It’s a casual aside from Ryotaro Dojima, his uncle, and father to Nanako, an earnestly adorable kindergartner. But like so much in this first day, it has a subtly clever double meaning. One of Persona 4‘s main themes, if I haven’t explained it already, is the distinction between watching and being watched; how each party’s perception is affected by the very act of knowing, or wanting to know. When Dojima says Yu is somehow different from how he pictured, he’s confirming the game’s moral. Staring at someone through a window just isn’t the same as getting to know them personally. That window gets all fogged up with lies, rumors, and misconceptions, as every main character in the game’s ensemble will eventually learn.
There’s a somewhat cynical concept in the screenwriting trade (at least, that’s where I know it from) called “saving the cat.” It basically states that if you want the audience to feel empathy for a certain character, you just need to have them do something heroic in the beginning, even if it isn’t related to the plot. Like, well, saving someone’s cat.
Persona 4 doesn’t have very many “save the cat” moments in a traditional sense. It’s far too ambitious and lengthy for such a simple trick to work. What it does have is a lot of early, character-defining moments that shape your perception. That perception is almost always (as is thematically pertinent) wrong, and part of the repeated arc is understanding, in often blunt terms, just how wrong you were. Such is the case with Nanako’s introduction, though it’s on an admittedly smaller scale than the other characters. After barely squeaking out a “hello,” she hides behind Dojima, and hits him when he mentions that she’s shy.
Veterans will know that this isn’t terribly representative of Nanako as a person. She has her fair share of problems (arguably, more than anyone else), but she’s generally outgoing, and especially kind to Yu. This disparity between how people act when they don’t know each other and how they act when they do is similarly key to the game’s story. Not to even mention the physicality of Nanako hiding behind Dojima to shield herself from embarrassment.
Moments later, you bump into Marie for the first time, of whom there isn’t terribly much to say in the first day. This is the first instance where Persona 4 really uses its music to drive home its point, though: notice how it’s silent until Dojima says they should leave. This marks a transition, and Marie appears after it, solidifying her role as a constant in the new world Yu has found himself in, rather than a guardian to it (as Dojima and Nanako were).
If you only absorb one part of this opening entry, it should be the following. I’m going to talk about the gas station attendant.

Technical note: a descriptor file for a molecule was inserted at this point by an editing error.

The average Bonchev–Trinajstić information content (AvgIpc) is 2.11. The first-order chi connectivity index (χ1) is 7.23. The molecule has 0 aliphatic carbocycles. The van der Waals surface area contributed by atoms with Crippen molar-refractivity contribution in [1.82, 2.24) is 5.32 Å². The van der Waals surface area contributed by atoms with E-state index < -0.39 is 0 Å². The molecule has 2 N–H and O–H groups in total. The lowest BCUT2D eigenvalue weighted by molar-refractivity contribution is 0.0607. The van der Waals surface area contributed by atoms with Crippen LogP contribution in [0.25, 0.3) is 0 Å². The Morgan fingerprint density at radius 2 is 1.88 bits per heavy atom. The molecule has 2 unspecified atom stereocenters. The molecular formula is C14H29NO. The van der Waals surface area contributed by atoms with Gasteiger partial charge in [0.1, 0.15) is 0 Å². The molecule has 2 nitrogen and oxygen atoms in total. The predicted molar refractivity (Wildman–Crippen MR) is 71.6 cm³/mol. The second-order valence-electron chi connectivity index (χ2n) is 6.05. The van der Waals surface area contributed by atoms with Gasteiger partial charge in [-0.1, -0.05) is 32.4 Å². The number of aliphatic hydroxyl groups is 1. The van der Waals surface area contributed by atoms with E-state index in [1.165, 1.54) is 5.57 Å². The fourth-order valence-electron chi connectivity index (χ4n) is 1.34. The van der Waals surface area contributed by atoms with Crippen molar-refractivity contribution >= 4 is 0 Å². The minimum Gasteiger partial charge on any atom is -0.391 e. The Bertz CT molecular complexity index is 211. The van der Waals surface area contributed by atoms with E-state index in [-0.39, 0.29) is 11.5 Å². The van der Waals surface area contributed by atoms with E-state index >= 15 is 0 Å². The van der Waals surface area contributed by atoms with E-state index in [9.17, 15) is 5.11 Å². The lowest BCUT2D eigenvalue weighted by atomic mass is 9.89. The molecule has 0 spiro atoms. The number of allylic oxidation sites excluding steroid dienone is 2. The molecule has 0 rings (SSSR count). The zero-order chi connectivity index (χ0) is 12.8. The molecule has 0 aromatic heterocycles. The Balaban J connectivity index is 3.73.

Now, if you’ve played Persona 4 before (which, really, you should), you probably are at least aware of the “true” ending, which fingers the attendant as the real antagonist of the game. The specifics are for another time (roughly 80 hours from this page), but what’s important to acknowledge about the attendant at this stage is twofold:
- She’s disguised as a particularly heavy-handed tutorial device.
- She’s, either literally or figuratively (depending on your commitment to the metatextual), the designer of Persona 4.
The innocuous handshake you receive is, really, the game’s beginning. It’s where the routine originates, and Persona 4 would be nothing without routine. The story manages to exploit most players’ penchant for disregarding tutorials and advice to present an absolutely jaw-dropping twist, and one that’s hard to see as anything but obvious upon on a second playthrough.
The attendant offers Yu a job, and explains that they’re always looking for new help. What’s interesting is that, of all the part-time jobs you can acquire, this isn’t one of them. Later in this essay, I’ll talk about some more ways Persona 4 flirts with the illusion of player agency, but this discrepancy is the first indicator that the attendant may not be as bland and trustworthy as she seems.
Also worth noting is Nanako’s reaction to the attendant. Between her and Dojima, she’s the only one who seems deeply concerned about your well-being after the handshake. Dojima does ask if something’s wrong, but the intensity of Nanako’s worry isn’t there, nor the persistence. It’s further characterizing her as both more attentive and caring than the others you’ve met thus far.
Moments after the handshake encounter, you’re finally allowed to explore the shopping district, and save your game, as if you’ve been given permission now that the gameplay cycle has started. The shopping district, in this first instance, has a couple more things worth noticing. Let’s break out the numbered list again!
- Marie appears for the second time, right next to the save point, further cementing her role as a fixture in this new world.
- The sign outside the bookstore displays an astounding amount of new information in very few words: that days bear some significance; that currency is a factor; and that there are activities/attributes to enhance.